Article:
How to LAG in Tableau Prep

In a recent project, we wanted to know: Is the average number of days between orders increasing or decreasing across the company? 

The questions behind that question are:

  1. What is the number of days between orders per customer?
  2. What is the average number of days between orders per month?

I tried using table calculations but realized it became very complicated very quickly trying to compare the averages across the month.  In an attempt to work smarter and not harder, I realized I could calculate the number of days between orders in Tableau Prep and then pull it into Tableau for analysis. However, Tableau Prep does not have a native LAG() function but using some of the recent formula updates to Tableau Prep, we can mimic the LAG functionality.

Step #1: Aggregate

The first step is to summarize each order into one row per customer and order date.

  1. Add an Aggregate step
  2. Add Customer Name, Order ID, and Order Date to the Grouped Fields
    • The Superstore data has instances of multiple orders on the same day and we want to include those same-day purchases in the calculation.

Step #2: Enumerate

Next, we need to create a field that enumerates the orders chronologically.  For this, we use the row_number() calculation.

  1. Add a new Clean Step
  2. Create a calculated field called “Order Count” 
    • {PARTITION [Customer Name]:{ORDERBY [Order Date] ASC : row_number()}}
      • PARTITION identifies what we want to group by; ie We want one result for each Customer Name.
      • ORDERBY ASC will list all the orders in chronological order starting with the earliest order first and most recent order last. 
      • Row_number() provides an order count. The row number of 1 is the 1st order, etc. 

Step #3: Calculate

To calculate the time between different orders, the dates will need to be joined so an order and the previous order are on the same line. To accomplish this, we first need to create a field that can be used to align an order with the previous order.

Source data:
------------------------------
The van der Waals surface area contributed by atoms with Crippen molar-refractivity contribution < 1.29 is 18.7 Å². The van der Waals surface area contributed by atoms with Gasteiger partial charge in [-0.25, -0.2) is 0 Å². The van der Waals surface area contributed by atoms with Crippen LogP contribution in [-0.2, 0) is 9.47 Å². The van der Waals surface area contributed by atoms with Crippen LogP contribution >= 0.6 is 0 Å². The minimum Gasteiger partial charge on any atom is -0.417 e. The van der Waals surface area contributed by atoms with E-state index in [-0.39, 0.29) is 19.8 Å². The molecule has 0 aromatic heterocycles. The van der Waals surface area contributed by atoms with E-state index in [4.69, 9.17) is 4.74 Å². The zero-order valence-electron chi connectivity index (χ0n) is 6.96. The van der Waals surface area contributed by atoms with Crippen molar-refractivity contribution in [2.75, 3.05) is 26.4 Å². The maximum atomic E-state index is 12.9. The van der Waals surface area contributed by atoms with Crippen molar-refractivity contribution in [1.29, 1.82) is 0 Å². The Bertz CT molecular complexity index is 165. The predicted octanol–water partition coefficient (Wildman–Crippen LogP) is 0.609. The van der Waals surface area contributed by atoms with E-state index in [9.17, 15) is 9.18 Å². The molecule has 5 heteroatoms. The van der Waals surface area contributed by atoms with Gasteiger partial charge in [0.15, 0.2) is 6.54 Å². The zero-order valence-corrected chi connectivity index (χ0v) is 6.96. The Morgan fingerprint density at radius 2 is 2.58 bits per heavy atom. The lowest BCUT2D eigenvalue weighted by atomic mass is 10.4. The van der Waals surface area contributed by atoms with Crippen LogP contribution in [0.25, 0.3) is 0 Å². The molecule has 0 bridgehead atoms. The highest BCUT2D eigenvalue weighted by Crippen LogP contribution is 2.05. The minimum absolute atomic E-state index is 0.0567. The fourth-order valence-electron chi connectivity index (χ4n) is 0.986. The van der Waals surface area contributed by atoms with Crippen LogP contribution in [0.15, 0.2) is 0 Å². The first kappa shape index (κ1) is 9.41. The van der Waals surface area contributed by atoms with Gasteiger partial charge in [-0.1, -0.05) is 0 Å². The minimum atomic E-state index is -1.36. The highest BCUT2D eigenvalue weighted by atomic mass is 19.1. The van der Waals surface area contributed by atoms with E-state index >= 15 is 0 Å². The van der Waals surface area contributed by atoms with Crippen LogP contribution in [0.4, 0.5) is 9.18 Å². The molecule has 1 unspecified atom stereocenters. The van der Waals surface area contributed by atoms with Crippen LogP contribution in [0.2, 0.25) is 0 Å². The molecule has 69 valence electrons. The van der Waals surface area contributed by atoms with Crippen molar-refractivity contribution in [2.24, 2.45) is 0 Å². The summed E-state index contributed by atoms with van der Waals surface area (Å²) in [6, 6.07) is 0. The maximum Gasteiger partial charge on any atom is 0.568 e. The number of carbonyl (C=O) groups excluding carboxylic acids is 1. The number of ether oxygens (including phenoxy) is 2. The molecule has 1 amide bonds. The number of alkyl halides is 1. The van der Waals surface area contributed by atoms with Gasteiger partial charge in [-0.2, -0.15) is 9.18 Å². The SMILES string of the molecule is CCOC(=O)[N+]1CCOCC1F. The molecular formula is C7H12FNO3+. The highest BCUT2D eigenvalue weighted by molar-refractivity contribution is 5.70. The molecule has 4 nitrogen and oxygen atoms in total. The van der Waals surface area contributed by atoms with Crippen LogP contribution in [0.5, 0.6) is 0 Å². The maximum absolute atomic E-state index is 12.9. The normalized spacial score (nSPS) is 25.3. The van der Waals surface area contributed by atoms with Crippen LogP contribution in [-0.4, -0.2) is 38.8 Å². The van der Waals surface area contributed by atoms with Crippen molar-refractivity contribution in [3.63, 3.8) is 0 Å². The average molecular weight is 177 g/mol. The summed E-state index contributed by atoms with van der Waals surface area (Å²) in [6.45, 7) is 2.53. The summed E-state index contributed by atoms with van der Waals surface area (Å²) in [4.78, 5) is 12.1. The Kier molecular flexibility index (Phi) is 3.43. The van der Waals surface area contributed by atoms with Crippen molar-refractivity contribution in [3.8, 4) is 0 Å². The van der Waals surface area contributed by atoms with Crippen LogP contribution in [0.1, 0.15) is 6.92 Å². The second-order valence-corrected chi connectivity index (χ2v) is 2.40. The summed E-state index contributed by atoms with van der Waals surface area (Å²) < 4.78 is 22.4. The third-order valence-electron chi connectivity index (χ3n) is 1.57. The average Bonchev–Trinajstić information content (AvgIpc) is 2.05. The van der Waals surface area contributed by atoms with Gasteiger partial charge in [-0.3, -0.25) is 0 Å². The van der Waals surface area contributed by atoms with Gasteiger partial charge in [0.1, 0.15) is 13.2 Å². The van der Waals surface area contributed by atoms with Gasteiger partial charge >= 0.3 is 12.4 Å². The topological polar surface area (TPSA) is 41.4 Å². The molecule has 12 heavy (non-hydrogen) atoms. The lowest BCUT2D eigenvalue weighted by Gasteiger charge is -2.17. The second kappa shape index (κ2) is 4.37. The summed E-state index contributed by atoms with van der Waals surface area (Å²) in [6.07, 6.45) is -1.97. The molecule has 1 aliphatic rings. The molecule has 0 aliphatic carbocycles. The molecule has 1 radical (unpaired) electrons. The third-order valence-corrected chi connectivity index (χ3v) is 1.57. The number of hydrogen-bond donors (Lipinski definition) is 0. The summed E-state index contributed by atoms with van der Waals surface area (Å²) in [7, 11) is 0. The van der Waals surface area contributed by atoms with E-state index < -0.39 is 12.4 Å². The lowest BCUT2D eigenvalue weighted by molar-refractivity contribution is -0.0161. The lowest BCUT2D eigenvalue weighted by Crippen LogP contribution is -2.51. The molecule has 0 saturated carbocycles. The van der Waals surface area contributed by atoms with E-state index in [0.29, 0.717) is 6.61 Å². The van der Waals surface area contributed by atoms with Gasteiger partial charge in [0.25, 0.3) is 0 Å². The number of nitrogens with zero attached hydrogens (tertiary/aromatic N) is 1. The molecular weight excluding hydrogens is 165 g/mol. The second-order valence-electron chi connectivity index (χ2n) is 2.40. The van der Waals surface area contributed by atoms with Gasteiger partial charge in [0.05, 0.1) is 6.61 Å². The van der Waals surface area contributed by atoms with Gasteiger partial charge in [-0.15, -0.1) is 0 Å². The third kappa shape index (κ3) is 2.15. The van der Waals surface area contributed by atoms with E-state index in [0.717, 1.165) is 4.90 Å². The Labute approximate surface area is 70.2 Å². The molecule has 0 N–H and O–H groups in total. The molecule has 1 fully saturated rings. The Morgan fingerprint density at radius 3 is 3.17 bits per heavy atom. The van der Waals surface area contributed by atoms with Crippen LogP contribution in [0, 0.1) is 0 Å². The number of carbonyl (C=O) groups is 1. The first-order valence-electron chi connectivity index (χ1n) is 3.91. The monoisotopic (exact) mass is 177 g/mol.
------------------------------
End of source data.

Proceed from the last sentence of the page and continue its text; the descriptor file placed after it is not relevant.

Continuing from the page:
1. Add a new Clean Step
  2. Add a calculated field called “Next Order Count” 
    • [Order Count]+1
  3. Remove the Order Count Field
  4. Rename the Order Date field to “Previous Order Date”

Step #4: Join

Next, we join the clean step with the original order enumeration with the adjusted enumeration.

  1. Add a join step
  2. Join on Customer Name = Customer Name and Order Count = Next Order Count
    • Here we are matching the 1st order (row number 1) with the 2nd order (row number 1+1).
    • Be sure to include all orders from the Order Count step so we can have their first order

Step #5: Calculate

Now we can calculate the number of days between the current order and the previous order.

  1. Add a new Clean Step
  2. Create a calculated field called “Days Between Orders”
    • DATEDIFF(‘day’,[Previous Order Date],[Order Date])
  3. Remove duplicate fields:
    • Customer Name-1
    • Order ID-1

Step #6: Average

In order to see if the number of days between orders is increasing or decreasing, we need to group the average number of days between orders by month. 

  1. Add a Calculated Field called “Order Month”
    • DATE(DATETRUNC(‘month’,[Order Date]))
  2. Add another Calculated Field called “Average Days Between Orders by Month”
    • { FIXED [Order Month]: Avg([Days Between Orders])}
    • This works the same way as a fixed calculation in Tableau Desktop.  It’s saying for each Order Month, “what is the average number of days between orders?”

Step #7: Join

Finally, we join the new calculated fields back to the original data set.

  1. Add a Join step joining the Avg Days by Month step to the original data. 
  2. Join on Order ID
  3. Clean up the results by removing: 
    • Order Date-1
    • Customer Name -1
    • Order ID-1

Step #8: Analyze

Now, when we import the data to Tableau we can see the trend in Average days between orders has been decreasing over the past few months.

Want to try it for yourself?  Here are the files I used: Click to Download Files 

Questions or want to see other functions mimicked? Let me know @Data_Katrina!

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